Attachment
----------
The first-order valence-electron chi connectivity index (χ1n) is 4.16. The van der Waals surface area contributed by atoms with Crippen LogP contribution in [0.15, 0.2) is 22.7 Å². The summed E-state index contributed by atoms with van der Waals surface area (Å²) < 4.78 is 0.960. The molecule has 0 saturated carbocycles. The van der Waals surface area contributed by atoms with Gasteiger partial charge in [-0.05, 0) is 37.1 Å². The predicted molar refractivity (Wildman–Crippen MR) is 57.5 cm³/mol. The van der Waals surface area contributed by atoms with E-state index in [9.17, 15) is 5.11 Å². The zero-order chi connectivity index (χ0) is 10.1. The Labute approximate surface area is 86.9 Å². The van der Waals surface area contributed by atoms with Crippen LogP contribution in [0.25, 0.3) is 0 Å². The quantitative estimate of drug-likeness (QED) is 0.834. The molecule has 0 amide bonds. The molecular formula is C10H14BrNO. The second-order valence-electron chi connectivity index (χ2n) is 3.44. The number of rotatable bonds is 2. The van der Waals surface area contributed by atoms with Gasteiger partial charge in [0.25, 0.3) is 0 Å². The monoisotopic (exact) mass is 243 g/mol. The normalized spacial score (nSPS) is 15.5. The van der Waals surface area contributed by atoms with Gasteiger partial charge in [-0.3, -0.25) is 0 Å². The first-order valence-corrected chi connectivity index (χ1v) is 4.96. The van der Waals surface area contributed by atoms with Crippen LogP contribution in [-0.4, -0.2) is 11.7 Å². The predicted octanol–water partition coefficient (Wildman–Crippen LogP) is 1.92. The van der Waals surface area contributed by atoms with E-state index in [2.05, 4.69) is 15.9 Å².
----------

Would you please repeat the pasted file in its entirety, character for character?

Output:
The first-order valence-electron chi connectivity index (χ1n) is 4.16. The van der Waals surface area contributed by atoms with Crippen LogP contribution in [0.15, 0.2) is 22.7 Å². The summed E-state index contributed by atoms with van der Waals surface area (Å²) < 4.78 is 0.960. The molecule has 0 saturated carbocycles. The van der Waals surface area contributed by atoms with Gasteiger partial charge in [-0.05, 0) is 37.1 Å². The predicted molar refractivity (Wildman–Crippen MR) is 57.5 cm³/mol. The van der Waals surface area contributed by atoms with E-state index in [9.17, 15) is 5.11 Å². The zero-order chi connectivity index (χ0) is 10.1. The Labute approximate surface area is 86.9 Å². The van der Waals surface area contributed by atoms with Crippen LogP contribution in [0.25, 0.3) is 0 Å². The quantitative estimate of drug-likeness (QED) is 0.834. The molecule has 0 amide bonds. The molecular formula is C10H14BrNO. The second-order valence-electron chi connectivity index (χ2n) is 3.44. The number of rotatable bonds is 2. The van der Waals surface area contributed by atoms with Gasteiger partial charge in [0.25, 0.3) is 0 Å². The monoisotopic (exact) mass is 243 g/mol. The normalized spacial score (nSPS) is 15.5. The van der Waals surface area contributed by atoms with Gasteiger partial charge in [-0.3, -0.25) is 0 Å². The first-order valence-corrected chi connectivity index (χ1v) is 4.96. The van der Waals surface area contributed by atoms with Crippen LogP contribution in [-0.4, -0.2) is 11.7 Å². The predicted octanol–water partition coefficient (Wildman–Crippen LogP) is 1.92. The van der Waals surface area contributed by atoms with E-state index in [2.05, 4.69) is 15.9 Å².